RE: Separation of parsing from AST construction and attribute evaluation

Quinn Tyler Jackson <>
9 Oct 2004 22:29:35 -0400

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RE: Separation of parsing from AST construction and attribute evaluati (Quinn Tyler Jackson) (2004-10-02)
Re: Separation of parsing from AST construction and attribute evaluati (Chris F Clark) (2004-10-04)
RE: Separation of parsing from AST construction and attribute evaluati (Quinn Tyler Jackson) (2004-10-09)
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From: Quinn Tyler Jackson <>
Newsgroups: comp.compilers
Date: 9 Oct 2004 22:29:35 -0400
Organization: Compilers Central
References: 04-10-043
Keywords: parse, practice
Posted-Date: 09 Oct 2004 22:29:35 EDT

Chris F Clark said:

> Over the years, this has been tried several times. Most of the times,
> it has been done by simply having the parser generate an "AST" and the
> user can attach the back-end portion to the AST in an implementation
> language. I think Paul Mann's parsers (e.g. LALR, Autom) used this
> approach quite effectively. I believe Visual Parse++ does the same
> thing. The parser code has only one small amount of anotation
> associatated with it--the type of AST node to construct (and if you
> are willing to live with a parse tree for an AST, there is no notation
> needed at all). The disadvantage of this approach is that one is
> usaually limited in the kind of AST's one can construct. As one
> starts making the AST construction mechanism increasingly powerful,
> one finds that it tends to become a full-grown programming language.

Trees are a side-effect of parses done with the meta-s engine. Tree
directives can be added to productions to massage how the tree is
generated, however. Also, with the Lua code in reductions, nodes can
be manipulated explicitly if the productions require it.

This is particularly useful in expression parsing because $-grammars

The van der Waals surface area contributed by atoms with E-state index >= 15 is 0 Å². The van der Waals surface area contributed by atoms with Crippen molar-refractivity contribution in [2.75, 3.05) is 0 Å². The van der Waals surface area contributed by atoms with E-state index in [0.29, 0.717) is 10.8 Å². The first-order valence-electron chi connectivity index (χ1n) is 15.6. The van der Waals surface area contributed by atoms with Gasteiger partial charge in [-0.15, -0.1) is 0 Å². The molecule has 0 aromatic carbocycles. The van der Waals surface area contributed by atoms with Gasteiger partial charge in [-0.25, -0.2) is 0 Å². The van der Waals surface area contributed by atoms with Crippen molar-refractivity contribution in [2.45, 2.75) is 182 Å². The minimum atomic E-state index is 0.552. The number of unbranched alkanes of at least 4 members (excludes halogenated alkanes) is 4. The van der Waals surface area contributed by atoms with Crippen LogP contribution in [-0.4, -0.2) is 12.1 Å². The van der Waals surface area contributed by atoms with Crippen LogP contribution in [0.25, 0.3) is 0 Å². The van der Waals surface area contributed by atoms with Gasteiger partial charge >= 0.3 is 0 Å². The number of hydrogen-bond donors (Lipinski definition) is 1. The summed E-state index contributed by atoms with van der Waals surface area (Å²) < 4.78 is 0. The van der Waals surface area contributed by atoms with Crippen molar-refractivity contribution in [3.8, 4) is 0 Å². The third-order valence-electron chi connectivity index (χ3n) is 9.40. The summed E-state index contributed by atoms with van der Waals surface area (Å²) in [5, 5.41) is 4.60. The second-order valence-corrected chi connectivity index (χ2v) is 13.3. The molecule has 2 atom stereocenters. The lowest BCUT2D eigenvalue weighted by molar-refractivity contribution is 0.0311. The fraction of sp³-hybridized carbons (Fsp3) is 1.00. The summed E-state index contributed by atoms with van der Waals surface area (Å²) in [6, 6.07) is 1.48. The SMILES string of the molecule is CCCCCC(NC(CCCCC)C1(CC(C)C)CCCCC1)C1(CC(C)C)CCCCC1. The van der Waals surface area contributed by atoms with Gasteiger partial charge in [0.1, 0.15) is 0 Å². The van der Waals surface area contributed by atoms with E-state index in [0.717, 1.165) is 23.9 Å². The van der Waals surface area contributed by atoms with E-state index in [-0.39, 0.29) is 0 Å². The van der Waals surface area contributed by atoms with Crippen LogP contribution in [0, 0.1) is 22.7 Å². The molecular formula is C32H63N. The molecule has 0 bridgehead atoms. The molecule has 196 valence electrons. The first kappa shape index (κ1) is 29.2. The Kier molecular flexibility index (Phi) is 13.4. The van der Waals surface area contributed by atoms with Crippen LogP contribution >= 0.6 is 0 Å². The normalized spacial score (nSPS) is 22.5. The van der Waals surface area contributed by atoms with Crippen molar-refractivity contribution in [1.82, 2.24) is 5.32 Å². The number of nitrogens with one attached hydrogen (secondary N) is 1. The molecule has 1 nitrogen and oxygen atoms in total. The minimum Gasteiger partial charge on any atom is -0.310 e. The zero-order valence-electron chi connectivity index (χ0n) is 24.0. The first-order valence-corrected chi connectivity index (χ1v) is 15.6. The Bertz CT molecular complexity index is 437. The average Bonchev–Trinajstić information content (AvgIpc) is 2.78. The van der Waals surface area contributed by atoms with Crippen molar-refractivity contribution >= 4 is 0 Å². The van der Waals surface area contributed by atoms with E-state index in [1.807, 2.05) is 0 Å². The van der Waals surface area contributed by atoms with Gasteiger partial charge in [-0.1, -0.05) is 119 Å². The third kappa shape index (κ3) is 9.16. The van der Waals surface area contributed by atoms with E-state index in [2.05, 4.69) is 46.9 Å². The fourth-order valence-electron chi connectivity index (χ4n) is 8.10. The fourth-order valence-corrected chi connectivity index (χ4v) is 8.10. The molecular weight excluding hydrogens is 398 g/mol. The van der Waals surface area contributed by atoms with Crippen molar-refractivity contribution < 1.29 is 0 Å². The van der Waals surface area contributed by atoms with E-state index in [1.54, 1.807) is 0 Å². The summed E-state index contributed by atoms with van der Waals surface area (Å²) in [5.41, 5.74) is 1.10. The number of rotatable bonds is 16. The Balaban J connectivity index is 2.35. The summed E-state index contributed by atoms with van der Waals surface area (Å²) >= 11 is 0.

cannot have left recursion, and right-recursive expression grammars
produce horrible trees with many intermediate nodes that have only one
child. The "#refine(new_name_for_node)" directive "solves" this by
remove intermediate nodes between the bottom of the branch and the
production where the #refine(n) occurs, producing trees that don't
have long chains of meaningless intermediate garbage in them. For
example, here's a snippet from a simple expression grammar:

expr ::= expr_add [#? "," #? expr #refine(expr_seq)]; // expr
expr_add ::= expr_mult #refine(expr) [#? $::<-('[-+]') #? expr_add
#refine(expr_add)]; // expr_add
expr_mult ::= expr_pow #refine(expr) [#? $::<-('[*/]') #? expr_mult
#refine(expr_mult)]; // expr_mult
expr_pow ::= expr_simple #refine(expr) [#? $::<-("^") #? expr_pow
#refine(expr_pow)]; // expr_pow
expr_simple ::= expr_paren | expr_bind | expr_integer | expr_variable; //
expr_paren ::= "(" #? expr #? ")"; // expr_paren
expr_bind ::= "{" #? $name(expr_var) #? ":" #? expr #? "}"; // expr_bind

In the case of expr_add -- suppose the parse actually descends into
expr_pow. Instead of a tree with this:


We get this:


I realize this is not terribly useful in the general case as regards AST
production, but it cleans up the nasty case of languages like C++ with many
different operators each with different precedence.

By the time the reduction occurs for expr, the reduction code will see only
the massaged version of the tree.

> The much loved/hated visitor pattern is another approach to the same
> piece-meal semantic definition problem. I find it quite instructive
> to see that two of the most popular visitor generator tools (JJtree
> and jtb) are integrated with the underlying grammars.

The meta-s engine also has visitation built in. When the parse is finalized,
visits occur on a production bases. If one is using the C++ version, one has
a visitor for each node-type (say, ExprVisitor). With the Lua version, one
simply does this:

grammar Foo host Lua
S ::= (a b ",")+;
a ::= '[a-z]+';
b ::= '[0-9]+';

@function_impls = :{
function b_visit(N, H)
print("Node type b visited. Lexeme = " .. N:GetLexeme(H));

Given the input abc123def456, the above would output:

Node type b visited. Lexeme = 123
Node type b visited. Lexeme = 456

That is to say, all the b nodes would be visited after S accepts the string
in its entirety.

Finally, the #notree directive is just that -- productions with this in them
don't produce nodes on the tree -- such as the __ws production (whitespace).

> Ok, why do I think that being able to separate the semantics into a
> separate file is not that important?

In my case -- one reason it's not so important is that many "semantic"
things can be done in the grammar specification itself -- thereby relieving
the need for so much code. I'm sure this violates the idea of separation of
syntax and semantics, but in fact, simply reduces what "used to be
considered semantics" to a matter of syntax -- not quite the same thing in
my mind.


Quinn Tyler Jackson

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